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Hip Replacement Surgery for Dogs

Hip replacement surgery for dogsDoes your dog have have hip dysplasia or other hip related problems with pain? Hip replacement surgery might be an option to consider to improve your dog’s life. It’s possible to have the damaged parts of the joint replaced with a prosthesis, just like with human hip replacement surgery. What a great solution option to help out our dogs in pain or reduced mobility get back to improved health!

The surgery involves removing the diseased diseased femoral head in the hip joint and socket (acetabulum) and replacing them with an artificial ball and socket joint. Each component of the artificial hip is made of cobalt chrome stainless steel or titanium and ultra high molecular weight polyethylene (plastic cup). The new prosthetic components are designed to allow the joint to move the same way as a normal hip. As with human hip implants, there are cemented and cementless total hip implants available.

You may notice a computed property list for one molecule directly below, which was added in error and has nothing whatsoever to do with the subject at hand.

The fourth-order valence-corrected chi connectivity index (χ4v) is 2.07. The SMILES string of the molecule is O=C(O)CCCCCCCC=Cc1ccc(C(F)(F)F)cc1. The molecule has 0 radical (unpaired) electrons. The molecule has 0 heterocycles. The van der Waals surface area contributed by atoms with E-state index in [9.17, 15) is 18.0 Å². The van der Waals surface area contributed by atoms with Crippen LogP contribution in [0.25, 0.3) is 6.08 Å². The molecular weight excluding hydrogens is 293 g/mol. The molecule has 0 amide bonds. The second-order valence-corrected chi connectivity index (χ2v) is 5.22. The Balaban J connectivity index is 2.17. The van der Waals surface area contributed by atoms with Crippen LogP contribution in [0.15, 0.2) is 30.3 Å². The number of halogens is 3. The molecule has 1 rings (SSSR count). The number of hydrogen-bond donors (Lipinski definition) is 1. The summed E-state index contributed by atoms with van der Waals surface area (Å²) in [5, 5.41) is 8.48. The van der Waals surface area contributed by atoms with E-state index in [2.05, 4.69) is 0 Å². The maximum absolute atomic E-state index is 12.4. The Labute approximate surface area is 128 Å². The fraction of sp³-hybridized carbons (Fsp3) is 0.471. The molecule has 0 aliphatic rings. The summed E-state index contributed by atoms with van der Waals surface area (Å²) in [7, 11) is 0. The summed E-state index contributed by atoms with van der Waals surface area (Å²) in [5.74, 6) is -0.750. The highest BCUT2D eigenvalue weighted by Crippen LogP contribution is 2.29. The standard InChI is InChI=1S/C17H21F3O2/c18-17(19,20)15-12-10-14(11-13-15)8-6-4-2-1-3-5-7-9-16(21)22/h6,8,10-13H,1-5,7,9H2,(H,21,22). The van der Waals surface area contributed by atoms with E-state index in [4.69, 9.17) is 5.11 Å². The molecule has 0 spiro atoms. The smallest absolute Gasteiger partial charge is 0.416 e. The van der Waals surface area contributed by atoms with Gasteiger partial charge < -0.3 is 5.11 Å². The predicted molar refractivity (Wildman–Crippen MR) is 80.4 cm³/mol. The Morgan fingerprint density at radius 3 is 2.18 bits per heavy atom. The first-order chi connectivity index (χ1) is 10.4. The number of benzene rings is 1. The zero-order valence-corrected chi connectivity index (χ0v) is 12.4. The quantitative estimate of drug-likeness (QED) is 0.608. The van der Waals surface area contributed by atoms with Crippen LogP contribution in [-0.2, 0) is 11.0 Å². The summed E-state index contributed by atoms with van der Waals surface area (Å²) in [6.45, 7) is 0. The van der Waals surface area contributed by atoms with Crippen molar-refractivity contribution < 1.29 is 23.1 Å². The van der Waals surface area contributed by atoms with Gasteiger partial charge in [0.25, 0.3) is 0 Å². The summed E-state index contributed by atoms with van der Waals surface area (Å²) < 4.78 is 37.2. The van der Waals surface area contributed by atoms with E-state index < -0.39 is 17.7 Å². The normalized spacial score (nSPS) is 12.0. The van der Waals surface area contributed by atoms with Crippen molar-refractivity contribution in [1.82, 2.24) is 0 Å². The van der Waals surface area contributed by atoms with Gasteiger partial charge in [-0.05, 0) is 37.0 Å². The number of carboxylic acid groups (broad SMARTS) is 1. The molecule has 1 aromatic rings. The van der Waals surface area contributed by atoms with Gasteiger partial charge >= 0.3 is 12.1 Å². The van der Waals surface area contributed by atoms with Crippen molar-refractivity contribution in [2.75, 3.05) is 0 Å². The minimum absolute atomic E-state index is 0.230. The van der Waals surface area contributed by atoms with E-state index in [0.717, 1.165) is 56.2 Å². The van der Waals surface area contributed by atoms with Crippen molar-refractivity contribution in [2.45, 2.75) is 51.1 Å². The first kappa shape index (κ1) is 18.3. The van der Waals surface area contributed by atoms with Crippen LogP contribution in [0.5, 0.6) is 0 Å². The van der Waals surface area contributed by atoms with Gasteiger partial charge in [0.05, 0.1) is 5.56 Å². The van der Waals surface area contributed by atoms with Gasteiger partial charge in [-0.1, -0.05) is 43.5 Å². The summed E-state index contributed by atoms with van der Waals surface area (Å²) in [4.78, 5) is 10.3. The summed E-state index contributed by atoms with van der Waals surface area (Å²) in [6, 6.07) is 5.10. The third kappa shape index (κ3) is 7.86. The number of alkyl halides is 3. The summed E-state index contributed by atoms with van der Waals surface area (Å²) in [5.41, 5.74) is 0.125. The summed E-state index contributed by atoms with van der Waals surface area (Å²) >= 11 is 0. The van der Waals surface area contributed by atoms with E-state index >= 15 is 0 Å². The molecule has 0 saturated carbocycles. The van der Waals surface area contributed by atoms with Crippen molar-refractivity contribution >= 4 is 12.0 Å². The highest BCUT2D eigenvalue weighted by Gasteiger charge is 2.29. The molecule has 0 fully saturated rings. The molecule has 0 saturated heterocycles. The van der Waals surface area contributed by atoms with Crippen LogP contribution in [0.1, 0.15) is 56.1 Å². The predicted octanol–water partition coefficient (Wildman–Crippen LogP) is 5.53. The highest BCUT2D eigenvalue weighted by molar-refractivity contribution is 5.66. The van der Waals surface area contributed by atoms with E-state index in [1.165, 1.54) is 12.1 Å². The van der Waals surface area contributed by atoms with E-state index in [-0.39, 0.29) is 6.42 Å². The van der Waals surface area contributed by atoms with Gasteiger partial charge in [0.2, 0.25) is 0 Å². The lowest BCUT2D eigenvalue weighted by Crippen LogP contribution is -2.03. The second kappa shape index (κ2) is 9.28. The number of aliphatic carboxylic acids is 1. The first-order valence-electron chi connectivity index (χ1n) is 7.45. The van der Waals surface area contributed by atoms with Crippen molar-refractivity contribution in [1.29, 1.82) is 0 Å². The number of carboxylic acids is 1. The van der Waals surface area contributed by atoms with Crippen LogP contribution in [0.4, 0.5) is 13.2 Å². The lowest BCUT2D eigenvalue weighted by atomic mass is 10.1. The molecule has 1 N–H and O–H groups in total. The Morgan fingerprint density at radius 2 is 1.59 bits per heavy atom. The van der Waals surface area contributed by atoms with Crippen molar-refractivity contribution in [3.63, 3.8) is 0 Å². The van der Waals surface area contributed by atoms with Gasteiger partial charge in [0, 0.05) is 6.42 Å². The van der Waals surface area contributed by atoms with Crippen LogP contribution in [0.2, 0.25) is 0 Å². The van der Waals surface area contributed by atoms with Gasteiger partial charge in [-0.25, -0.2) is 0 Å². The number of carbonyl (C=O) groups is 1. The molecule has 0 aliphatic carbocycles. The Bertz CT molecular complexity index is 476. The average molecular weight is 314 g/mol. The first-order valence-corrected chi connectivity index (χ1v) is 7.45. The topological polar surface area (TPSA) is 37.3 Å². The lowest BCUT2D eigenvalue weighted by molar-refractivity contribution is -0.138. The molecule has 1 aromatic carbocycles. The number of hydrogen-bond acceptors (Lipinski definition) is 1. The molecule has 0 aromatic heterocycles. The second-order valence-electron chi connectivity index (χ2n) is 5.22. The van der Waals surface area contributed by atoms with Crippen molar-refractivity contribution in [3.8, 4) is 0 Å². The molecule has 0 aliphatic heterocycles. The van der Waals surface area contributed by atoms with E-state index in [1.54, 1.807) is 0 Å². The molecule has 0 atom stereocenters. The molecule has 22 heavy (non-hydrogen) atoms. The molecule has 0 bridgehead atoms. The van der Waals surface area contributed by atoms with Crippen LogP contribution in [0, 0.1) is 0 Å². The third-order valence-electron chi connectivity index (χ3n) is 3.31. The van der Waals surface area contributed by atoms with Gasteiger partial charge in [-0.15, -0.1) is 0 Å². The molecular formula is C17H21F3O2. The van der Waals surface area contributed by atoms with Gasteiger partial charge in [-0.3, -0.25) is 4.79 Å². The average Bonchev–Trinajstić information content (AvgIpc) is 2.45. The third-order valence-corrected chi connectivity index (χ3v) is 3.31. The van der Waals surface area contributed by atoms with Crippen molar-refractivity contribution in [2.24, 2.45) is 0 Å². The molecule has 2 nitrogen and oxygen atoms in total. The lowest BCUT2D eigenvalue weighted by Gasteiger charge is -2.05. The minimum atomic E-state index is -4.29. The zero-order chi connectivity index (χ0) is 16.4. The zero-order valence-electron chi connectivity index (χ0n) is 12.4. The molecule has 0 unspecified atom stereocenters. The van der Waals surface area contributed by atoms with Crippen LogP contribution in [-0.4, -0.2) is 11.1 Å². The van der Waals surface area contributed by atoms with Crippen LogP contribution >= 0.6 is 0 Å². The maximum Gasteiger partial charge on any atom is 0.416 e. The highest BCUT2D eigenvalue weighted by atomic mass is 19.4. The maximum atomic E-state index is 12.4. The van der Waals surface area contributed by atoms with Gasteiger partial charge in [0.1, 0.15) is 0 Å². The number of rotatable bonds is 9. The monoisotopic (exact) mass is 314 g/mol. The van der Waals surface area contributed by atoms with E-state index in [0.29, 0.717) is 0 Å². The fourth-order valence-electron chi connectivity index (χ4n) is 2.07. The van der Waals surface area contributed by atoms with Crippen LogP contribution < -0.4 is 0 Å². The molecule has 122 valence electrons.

hip replacement surgery for dogsThe goal of surgery is to return your pet to a pain-free, mechanically sound, normal hip function. Generally, dogs are found to be more comfortable and have an improved quality of life. Many owners report that their pet can do things they have not done since they were a puppy. Apparently post-surgery most dogs experience an increase in muscle mass, improved hip motion, and increased activity levels. The Ohio State University Veterinary Medical Center claims that some “mean” dogs have even developed a pleasant personality when the pain was eliminated from their hip(s). “We have found that 95% of the hips that have been replace by surgeons at OSU return to normal function or near normal function. More than 95% of owners feel that their dog’s quality of life is improved or markedly improved.”

According to the Animal Medical Center, independent clinical studies show that 96% of pets who undergo total hip replacement surgery will return to full, normal function, typically within 6-10 weeks following surgery. In fact, they can walk on their new hip immediately following surgery.

Here’s a video about the procedure from the Animal Medical Center:

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